But let’s get back to that youthful romance…

“As is the case with ROMEO & JULIET, my hope is that students can easily see themselves in LOVE’S LABOUR’S LOST because they’ve been here before,” admitted Belknap. “They’ve known young love, forbidden love. They’ve made the same jokes about the teachers and adults in their lives. They know what trying to maintain one’s honor means. To them, it means an awful lot.”

 

LOVE’S LABOUR’S LOST runs August 14 – August 29, 2017 under the tent (including free family matinees on August 15, 22, and 29), and tours with The Acting Company this fall. Season tickets go on sale to the public March 15, but members of our Saints & Poets Society (March 8) and Festival Circles (March 1) have early access. Are you between the ages of 16 and 35? Consider joining our Revelers or Teen Revelers program for exclusive discounts, events, and more.

Our American Identity: Director Penny Metropulos on THE GENERAL FROM AMERICA

“What’s going on outside is enormous,” offered Director Penny Metropulos, delving into the cultural context of this season’s THE GENERAL FROM AMERICA by Richard Nelson. “Protests, battles, meetings of congress, the war raging on – still, the interactions between characters are so personal, so intimate.”

THE GENERAL, first performed by the Royal Shakespeare Company in 1996, follows the treasonous plot of Benedict Arnold as he plans his defection and flight from a fledgling United States. Long reviled by most Americans and world historians as a traitor, Arnold’s 1779 struggle with our newborn nation is revisited in this powerful text, exposing “the puritanical hypocrisy and corruption that marched beside the heralded courage of our national beginnings.” (The Village Voice)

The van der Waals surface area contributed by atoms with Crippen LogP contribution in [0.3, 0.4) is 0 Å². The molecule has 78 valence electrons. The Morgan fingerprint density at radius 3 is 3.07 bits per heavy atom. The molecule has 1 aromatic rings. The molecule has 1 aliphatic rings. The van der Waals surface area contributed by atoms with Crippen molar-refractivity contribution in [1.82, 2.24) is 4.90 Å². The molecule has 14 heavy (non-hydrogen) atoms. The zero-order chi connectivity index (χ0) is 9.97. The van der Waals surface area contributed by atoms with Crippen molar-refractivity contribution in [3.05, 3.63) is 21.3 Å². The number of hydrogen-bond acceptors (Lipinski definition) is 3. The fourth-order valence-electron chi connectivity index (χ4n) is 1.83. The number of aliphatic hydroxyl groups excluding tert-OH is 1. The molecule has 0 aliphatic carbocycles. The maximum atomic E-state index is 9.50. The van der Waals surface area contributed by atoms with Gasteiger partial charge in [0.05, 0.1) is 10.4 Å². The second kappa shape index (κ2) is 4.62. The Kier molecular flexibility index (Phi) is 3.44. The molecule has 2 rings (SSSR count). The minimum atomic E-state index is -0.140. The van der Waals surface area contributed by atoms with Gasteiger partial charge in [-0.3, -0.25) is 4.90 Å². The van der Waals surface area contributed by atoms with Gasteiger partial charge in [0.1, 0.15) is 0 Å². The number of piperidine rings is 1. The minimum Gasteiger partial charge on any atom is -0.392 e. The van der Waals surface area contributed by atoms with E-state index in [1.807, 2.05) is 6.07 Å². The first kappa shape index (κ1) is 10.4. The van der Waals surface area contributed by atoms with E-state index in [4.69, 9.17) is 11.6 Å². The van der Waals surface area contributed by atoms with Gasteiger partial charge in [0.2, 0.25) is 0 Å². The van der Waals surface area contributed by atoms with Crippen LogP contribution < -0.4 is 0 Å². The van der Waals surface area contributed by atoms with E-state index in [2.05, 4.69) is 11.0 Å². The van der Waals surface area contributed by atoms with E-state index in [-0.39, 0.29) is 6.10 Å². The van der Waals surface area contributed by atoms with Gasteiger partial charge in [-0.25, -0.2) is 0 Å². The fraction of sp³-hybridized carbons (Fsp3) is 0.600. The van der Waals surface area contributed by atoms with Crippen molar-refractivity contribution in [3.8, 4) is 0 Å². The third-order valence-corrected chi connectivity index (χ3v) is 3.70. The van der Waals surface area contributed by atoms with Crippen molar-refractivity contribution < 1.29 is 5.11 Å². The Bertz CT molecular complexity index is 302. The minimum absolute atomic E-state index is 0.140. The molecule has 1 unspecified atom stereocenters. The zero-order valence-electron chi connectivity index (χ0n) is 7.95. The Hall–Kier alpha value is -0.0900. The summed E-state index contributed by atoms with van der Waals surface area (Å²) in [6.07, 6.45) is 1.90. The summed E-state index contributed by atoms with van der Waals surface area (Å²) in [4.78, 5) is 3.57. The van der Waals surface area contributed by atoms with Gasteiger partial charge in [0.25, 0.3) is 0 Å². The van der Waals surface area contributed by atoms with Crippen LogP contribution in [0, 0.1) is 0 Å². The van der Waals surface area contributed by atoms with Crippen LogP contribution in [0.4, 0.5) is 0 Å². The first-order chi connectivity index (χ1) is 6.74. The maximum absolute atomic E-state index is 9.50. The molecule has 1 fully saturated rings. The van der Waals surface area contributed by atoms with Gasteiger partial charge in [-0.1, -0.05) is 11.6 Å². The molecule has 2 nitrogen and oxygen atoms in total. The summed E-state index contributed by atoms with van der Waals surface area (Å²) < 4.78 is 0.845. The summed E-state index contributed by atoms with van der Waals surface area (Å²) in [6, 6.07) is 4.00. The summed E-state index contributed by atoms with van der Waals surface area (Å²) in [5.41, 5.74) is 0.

thegeneral_rsc_by

Royal Shakespeare Company’s premiere production of THE GENERAL FROM AMERICA. Photo by Zuleika Henry.

“What I love about this play is its humanism,” Metropulos revealed. “Nelson gives us an intimate, crystalline, personal look at these characters who, for so long, have been larger than life in our minds.” Revolutionary War-era staples such as George Washington, Alexander Hamilton, and the malefactor himself, Benedict Arnold, move fluidly between scenes, currying favor of leadership, chiding one another, bemoaning personal circumstance, exposing their own fragility.

Unique to this summer’s production is something HVSF doesn’t usually get to explore with Shakespeare’s works: site specificity. Arnold’s own command at West Point, now known as the United States Military Academy, can be seen from the Theater Tent on the opposite bank of the Hudson. Many of Arnold’s key stops along his escape path lie on HVSF’s side of the river, with historical markers noticeable along local paths and roadways.


“This play is part and parcel of our identity as Americans.”

– Penny Metropulos


“I’m always interested in anything that makes me study harder and it seems like a good time to brush up on American history,” admitted Metropulos.

“This play is part and parcel of our identity as Americans and all the contradictions and complexities therein: our ideas about loyalty to country versus loyalty to our neighbors, feelings of personal dishonor, the fear that our stories and opinions may not be heard, the disillusionment we sometimes feel about our country, and our never ending search for the true meaning of freedom… it’s all here.”


“Good plays and good actors tell stories.”

– Penny Metropulos


Still, Metropulos is quick to assert that she’s not aiming to make a personal statement on stage, but to put on a great show: “I don’t think it’s my place to make assumptions for or about our audience or their politics. Good plays and good actors tell stories. Seeing historical figures in this new light, we very well may question our assumptions about our shared American history.

THE GENERAL FROM AMERICA is in previews August 4 – 7, 2017 and runs August 8 – September 3, 2017. Season tickets go on sale to the public March 15, but members of our Saints & Poets Society (March 8) and Festival Circles (March 1) have early access. Are you between the ages of 16 and 35? Consider joining our Revelers or Teen Revelers program for exclusive discounts, events, and more.